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Grazing incidence fast atom diffraction: An innovative approach to surface structure analysis
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View: Figures


Image of FIG. 1.
FIG. 1.

Basic scheme for GIFAD. A beam of , at energies near 1 keV, is first neutralized in a He gas cell then collimated before impinging the sample surface at incidence angles in the range of 0.5°–2°. The scattered beam is collected on a detector typically made of a microchannel plate and a phosphor screen.

Image of FIG. 2.
FIG. 2.

Diffraction images recorded with 400 eV He on the reconstructed ZnSe(001), for the directions , [110], and [100]. The narrow spot on the lower part is the direct beam.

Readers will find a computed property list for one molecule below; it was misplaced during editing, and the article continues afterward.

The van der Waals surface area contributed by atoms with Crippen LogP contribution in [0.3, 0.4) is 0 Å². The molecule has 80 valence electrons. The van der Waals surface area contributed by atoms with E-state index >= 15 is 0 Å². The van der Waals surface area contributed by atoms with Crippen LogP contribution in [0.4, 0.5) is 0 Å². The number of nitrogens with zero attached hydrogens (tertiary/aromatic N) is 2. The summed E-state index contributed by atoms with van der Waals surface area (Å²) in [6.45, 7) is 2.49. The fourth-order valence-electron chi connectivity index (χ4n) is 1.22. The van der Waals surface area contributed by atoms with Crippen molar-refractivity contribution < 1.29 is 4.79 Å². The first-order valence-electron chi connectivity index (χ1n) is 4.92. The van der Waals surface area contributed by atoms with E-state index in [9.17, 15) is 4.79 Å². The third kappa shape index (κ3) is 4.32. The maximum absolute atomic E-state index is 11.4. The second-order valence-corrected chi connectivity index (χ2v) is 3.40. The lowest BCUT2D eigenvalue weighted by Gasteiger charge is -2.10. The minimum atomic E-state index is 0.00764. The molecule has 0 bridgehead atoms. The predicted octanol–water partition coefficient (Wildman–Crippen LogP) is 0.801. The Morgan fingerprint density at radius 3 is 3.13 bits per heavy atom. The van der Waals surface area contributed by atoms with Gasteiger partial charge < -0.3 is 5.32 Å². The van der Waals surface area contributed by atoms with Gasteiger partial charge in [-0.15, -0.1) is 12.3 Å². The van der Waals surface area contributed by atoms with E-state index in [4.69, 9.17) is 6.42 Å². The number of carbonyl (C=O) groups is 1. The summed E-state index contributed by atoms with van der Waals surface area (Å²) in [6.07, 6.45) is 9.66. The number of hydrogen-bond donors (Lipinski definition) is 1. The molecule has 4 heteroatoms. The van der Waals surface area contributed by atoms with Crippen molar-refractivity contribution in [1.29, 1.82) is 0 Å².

Image of FIG. 3.
FIG. 3.

LEED and RHEED patterns of the ZnSe(001) sample.

Image of FIG. 4.
FIG. 4.

Quantitative analysis of the [110] diffraction data. (a) The diffraction spectrum is fitted with five Fourier components in the corrugation function. (b) Comparison of the best fits obtained with , 3, and 5. (c) Comparison of the corresponding corrugation functions derived from the fits in (b); is the crystal period along the [110] direction.

Image of FIG. 5.
FIG. 5.

Corrugation functions derived from the fit to the experimental data. and are respectively the coordinate and the period along the transverse direction. Projected atomic positions are given in the lower part; large and small filled circles are Zn and Se atoms, respectively.


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752b84549af89a08dbdd7fdb8b9568b5 journal.articlezxybnytfddd
Scitation: Grazing incidence fast atom diffraction: An innovative approach to surface structure analysis